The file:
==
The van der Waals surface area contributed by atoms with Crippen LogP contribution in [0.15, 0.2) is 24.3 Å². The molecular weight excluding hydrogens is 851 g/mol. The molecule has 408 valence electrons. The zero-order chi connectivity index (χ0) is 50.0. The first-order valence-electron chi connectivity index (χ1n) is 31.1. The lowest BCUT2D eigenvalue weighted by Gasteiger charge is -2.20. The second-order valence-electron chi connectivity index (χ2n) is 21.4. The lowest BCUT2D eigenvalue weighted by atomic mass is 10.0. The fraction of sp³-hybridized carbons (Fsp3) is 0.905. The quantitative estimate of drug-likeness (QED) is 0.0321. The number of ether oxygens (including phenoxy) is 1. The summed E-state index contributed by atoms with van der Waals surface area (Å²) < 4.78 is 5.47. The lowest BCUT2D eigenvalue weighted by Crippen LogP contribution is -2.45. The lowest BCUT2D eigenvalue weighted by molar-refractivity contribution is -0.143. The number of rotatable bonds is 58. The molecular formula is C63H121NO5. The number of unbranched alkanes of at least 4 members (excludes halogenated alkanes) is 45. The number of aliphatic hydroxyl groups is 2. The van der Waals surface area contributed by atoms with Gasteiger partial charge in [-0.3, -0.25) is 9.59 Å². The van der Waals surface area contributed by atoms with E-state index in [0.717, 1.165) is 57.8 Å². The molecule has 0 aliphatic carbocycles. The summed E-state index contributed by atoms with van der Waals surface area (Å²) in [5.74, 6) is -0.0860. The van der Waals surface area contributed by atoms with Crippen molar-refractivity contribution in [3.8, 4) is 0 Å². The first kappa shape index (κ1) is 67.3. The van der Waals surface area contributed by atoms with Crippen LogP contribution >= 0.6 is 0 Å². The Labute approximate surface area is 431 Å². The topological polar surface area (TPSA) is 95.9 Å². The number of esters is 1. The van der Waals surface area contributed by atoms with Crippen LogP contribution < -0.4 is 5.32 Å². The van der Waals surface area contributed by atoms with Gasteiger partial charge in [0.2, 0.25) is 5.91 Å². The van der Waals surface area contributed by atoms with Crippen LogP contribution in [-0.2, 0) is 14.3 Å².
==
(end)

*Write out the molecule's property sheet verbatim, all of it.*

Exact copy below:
The van der Waals surface area contributed by atoms with Crippen LogP contribution in [0.15, 0.2) is 24.3 Å². The molecular weight excluding hydrogens is 851 g/mol. The molecule has 408 valence electrons. The zero-order chi connectivity index (χ0) is 50.0. The first-order valence-electron chi connectivity index (χ1n) is 31.1. The lowest BCUT2D eigenvalue weighted by Gasteiger charge is -2.20. The second-order valence-electron chi connectivity index (χ2n) is 21.4. The lowest BCUT2D eigenvalue weighted by atomic mass is 10.0. The fraction of sp³-hybridized carbons (Fsp3) is 0.905. The quantitative estimate of drug-likeness (QED) is 0.0321. The number of ether oxygens (including phenoxy) is 1. The summed E-state index contributed by atoms with van der Waals surface area (Å²) < 4.78 is 5.47. The lowest BCUT2D eigenvalue weighted by Crippen LogP contribution is -2.45. The lowest BCUT2D eigenvalue weighted by molar-refractivity contribution is -0.143. The number of rotatable bonds is 58. The molecular formula is C63H121NO5. The number of unbranched alkanes of at least 4 members (excludes halogenated alkanes) is 45. The number of aliphatic hydroxyl groups is 2. The van der Waals surface area contributed by atoms with Gasteiger partial charge in [-0.3, -0.25) is 9.59 Å². The van der Waals surface area contributed by atoms with E-state index in [0.717, 1.165) is 57.8 Å². The molecule has 0 aliphatic carbocycles. The summed E-state index contributed by atoms with van der Waals surface area (Å²) in [5.74, 6) is -0.0860. The van der Waals surface area contributed by atoms with Crippen molar-refractivity contribution in [3.8, 4) is 0 Å². The first kappa shape index (κ1) is 67.3. The van der Waals surface area contributed by atoms with Crippen LogP contribution >= 0.6 is 0 Å². The Labute approximate surface area is 431 Å². The topological polar surface area (TPSA) is 95.9 Å². The number of esters is 1. The van der Waals surface area contributed by atoms with Crippen LogP contribution < -0.4 is 5.32 Å². The van der Waals surface area contributed by atoms with Gasteiger partial charge in [0.2, 0.25) is 5.91 Å². The van der Waals surface area contributed by atoms with Crippen LogP contribution in [-0.2, 0) is 14.3 Å².